Ulysses by Alfred, Lord Tennyson
            This is my son, mine own Telemachus,
            To whom I leave the sceptre and the isle--
            Well-loved of men, discerning to fulfil
            This labour, by slow prudence to make mild
            A rugged people, and through soft degrees
            Subdue them to the useful and the good.
            Most blameless is he, centred in the sphere
            Of common duties, decent not to fail
            In offices of tenderness, and pay
            Meet adoration to my household gods,
            When I am gone. He works his work, I mine.

Ulysses by Tennyson outlines two male roles that  are socially acceptable. The father feels uncomfortable at home because his role is an adventurer, explorer, and fighter. This was a common role for Great Britain men because the vast number of colonies and vast amount of land they owned. Men were charged with exploration and going to claim land for the glory of the empire. The son's rule is to stay at home and rule the land. There is a lot of tension about the son's duty because it is written in a feminine way. You do not often think of men subduing people "through soft degrees" and dealing with "offices of tenderness". It is a feminine role to stay at home and take care of things while the father is gone. However, ruling is an accepted male duty and role. Looking at the monarchy it is very traditional for men to rule the country. Queen Victoria even said that ruling was a man's job. She was very supportive and submissive to his will. Although a domestic ruling role is not typical for a male, Ulysses expands and questions what roles are socially acceptable for men.  

An Apple-Gathering by Christina Rossetti
            I plucked pink blossoms from mine apple tree
            And wore them all that evening in my hair:
            Then in due season when I went to see
            I found no apples there.

            With dangling basket all along the grass
            As I had come I went the selfsame track:
            My neighbours mocked me while they saw me pass
            So empty-handed back.   (1-8)

This poem has a very simple rhyme scheme. In the beginning of the poem, the narrator takes blossoms from a tree to make herself beautiful. However, she did not think through the consequences and did not have any apples because she had picked all the blossoms. The rhyme scheme shows the same simplicity the narrator does. This poem shows a shift in feminine values. As the ideal woman comes from the upper class beauty is more valued than production. However, as the middle class emerges the ideal woman needs to be able to function without so many servants- she needs to be able to produce. This poem reflects this shift in values of femininity. The narrator also returns to her house the way she had come, in her own "selfsame track". The implication that the narrator carved her own path and picked the blossoms herself, condemn her to failure by her own hand. Women in society subject themselves to men and often condemn their own paths as they allow men to judge the value of women.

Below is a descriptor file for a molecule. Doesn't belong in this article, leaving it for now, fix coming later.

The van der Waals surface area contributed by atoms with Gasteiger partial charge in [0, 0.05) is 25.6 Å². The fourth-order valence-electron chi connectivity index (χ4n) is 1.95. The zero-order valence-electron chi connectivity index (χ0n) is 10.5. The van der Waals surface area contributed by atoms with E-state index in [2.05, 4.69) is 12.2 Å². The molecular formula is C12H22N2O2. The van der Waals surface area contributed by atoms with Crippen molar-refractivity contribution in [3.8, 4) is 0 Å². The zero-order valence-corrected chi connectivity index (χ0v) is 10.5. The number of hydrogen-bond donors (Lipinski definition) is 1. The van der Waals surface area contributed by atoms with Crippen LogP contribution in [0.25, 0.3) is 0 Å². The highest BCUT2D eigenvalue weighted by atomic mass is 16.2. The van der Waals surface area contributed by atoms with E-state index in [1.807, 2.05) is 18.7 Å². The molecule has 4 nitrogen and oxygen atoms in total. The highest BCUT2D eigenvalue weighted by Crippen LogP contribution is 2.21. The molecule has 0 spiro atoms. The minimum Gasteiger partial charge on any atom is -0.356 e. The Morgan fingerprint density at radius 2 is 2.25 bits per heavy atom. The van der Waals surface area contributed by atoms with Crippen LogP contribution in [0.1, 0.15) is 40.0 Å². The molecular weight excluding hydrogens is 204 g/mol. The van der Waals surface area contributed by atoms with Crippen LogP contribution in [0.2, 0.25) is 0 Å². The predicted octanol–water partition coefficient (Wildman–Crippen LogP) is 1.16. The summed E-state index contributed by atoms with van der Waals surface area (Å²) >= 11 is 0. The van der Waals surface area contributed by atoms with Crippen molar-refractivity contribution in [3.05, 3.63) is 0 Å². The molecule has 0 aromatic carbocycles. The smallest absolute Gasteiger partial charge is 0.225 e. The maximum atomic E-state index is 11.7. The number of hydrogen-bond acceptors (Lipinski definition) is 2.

A Christmas Carol by Dickens
            "God bless us every one!" said Tiny Time, the last of all.
            He sat very close to his father's side, upon his little stool. Bob held his withered little hand in his, as if he loved the child, and wished to keep him by his side, and dreaded that he might be taken from him.
            "Spirit," said Scrooge, with an interest he had never felt before, "tell me if Tiny Tim will live."
            "I see a vacant seat," replied the Ghost, "in the poor chimney corner, and a crutch without an owner, carefully preserved. If these shadows remain unaltered by the future, the child will die."
            "No, no," said Scrooge, "Oh no, kind Spirit say he will be spared." 

I believe this is the turning point for Scrooge and pointedly talks about poverty. Tiny Tim is not able to get the proper treatment he needs because he lives in a poverty family. The family works hard, but does not make enough to help Tiny Tim. We also see a turning point in Scrooge because he yearns for another's life. Earlier in the story he says that the poor should just hurry up and die so there will be more room. However, now we see this hard working poor family trying to make ends meet without having enough. Scrooge has a strong connection to this family because he provides the sparse income they live on. You see the humanization of Scrooge when he is overcome with "an interest he had never felt before"- an interest in a poor person's well being. It isn't until he notes the love of the father (Scrooge's employee) towards Tiny Tim that Scrooge asks about Tiny Tim's future. It is love that moves Scrooge towards change and softens his heart towards the family that works so hard. This book is written as a commentary about the poor and how those with wealth to spare, like Scrooge, should help the poor in whatever ways they can. That is the epiphany and change of heart that Scrooge undergoes. There is a careful trend to only help the poor who are hard-working and not the poor that don't have a job and just live off society.